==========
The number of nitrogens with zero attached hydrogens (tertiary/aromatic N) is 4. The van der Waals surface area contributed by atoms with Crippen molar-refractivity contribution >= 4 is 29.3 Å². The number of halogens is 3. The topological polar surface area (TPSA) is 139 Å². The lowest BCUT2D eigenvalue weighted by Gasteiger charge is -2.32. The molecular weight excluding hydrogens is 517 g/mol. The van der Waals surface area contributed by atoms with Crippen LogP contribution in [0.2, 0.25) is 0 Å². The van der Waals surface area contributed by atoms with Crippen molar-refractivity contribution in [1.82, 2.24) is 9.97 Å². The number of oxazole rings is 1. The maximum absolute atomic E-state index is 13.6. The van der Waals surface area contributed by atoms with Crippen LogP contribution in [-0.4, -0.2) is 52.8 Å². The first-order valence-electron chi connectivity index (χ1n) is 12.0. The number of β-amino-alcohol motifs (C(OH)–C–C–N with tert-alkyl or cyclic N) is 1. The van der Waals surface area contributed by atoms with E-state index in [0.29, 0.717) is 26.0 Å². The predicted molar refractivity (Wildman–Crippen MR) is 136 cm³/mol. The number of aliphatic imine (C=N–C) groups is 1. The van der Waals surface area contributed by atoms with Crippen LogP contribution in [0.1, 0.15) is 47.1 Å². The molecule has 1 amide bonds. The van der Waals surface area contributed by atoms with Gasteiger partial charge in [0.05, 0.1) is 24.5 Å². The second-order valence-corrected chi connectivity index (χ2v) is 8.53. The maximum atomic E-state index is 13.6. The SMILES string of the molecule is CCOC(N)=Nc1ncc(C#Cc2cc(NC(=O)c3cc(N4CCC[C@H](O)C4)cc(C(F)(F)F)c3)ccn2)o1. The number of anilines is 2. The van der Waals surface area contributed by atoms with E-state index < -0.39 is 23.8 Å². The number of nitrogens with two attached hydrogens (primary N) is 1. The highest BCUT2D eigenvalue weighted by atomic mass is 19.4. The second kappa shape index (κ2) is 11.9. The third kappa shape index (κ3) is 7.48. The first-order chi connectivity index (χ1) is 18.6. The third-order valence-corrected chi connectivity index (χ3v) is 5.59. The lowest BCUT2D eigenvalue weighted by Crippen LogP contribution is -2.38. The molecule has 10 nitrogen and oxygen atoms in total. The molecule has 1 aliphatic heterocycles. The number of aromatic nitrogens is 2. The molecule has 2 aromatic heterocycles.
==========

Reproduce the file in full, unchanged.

The number of nitrogens with zero attached hydrogens (tertiary/aromatic N) is 4. The van der Waals surface area contributed by atoms with Crippen molar-refractivity contribution >= 4 is 29.3 Å². The number of halogens is 3. The topological polar surface area (TPSA) is 139 Å². The lowest BCUT2D eigenvalue weighted by Gasteiger charge is -2.32. The molecular weight excluding hydrogens is 517 g/mol. The van der Waals surface area contributed by atoms with Crippen LogP contribution in [0.2, 0.25) is 0 Å². The van der Waals surface area contributed by atoms with Crippen molar-refractivity contribution in [1.82, 2.24) is 9.97 Å². The number of oxazole rings is 1. The maximum absolute atomic E-state index is 13.6. The van der Waals surface area contributed by atoms with Crippen LogP contribution in [-0.4, -0.2) is 52.8 Å². The first-order valence-electron chi connectivity index (χ1n) is 12.0. The number of β-amino-alcohol motifs (C(OH)–C–C–N with tert-alkyl or cyclic N) is 1. The van der Waals surface area contributed by atoms with E-state index in [0.29, 0.717) is 26.0 Å². The predicted molar refractivity (Wildman–Crippen MR) is 136 cm³/mol. The number of aliphatic imine (C=N–C) groups is 1. The van der Waals surface area contributed by atoms with Crippen LogP contribution in [0.1, 0.15) is 47.1 Å². The molecule has 1 amide bonds. The van der Waals surface area contributed by atoms with Gasteiger partial charge in [0.05, 0.1) is 24.5 Å². The second-order valence-corrected chi connectivity index (χ2v) is 8.53. The maximum atomic E-state index is 13.6. The SMILES string of the molecule is CCOC(N)=Nc1ncc(C#Cc2cc(NC(=O)c3cc(N4CCC[C@H](O)C4)cc(C(F)(F)F)c3)ccn2)o1. The number of anilines is 2. The van der Waals surface area contributed by atoms with E-state index < -0.39 is 23.8 Å². The number of nitrogens with two attached hydrogens (primary N) is 1. The highest BCUT2D eigenvalue weighted by atomic mass is 19.4. The second kappa shape index (κ2) is 11.9. The third kappa shape index (κ3) is 7.48. The first-order chi connectivity index (χ1) is 18.6. The third-order valence-corrected chi connectivity index (χ3v) is 5.59. The lowest BCUT2D eigenvalue weighted by Crippen LogP contribution is -2.38. The molecule has 10 nitrogen and oxygen atoms in total. The molecule has 1 aliphatic heterocycles. The number of aromatic nitrogens is 2. The molecule has 2 aromatic heterocycles.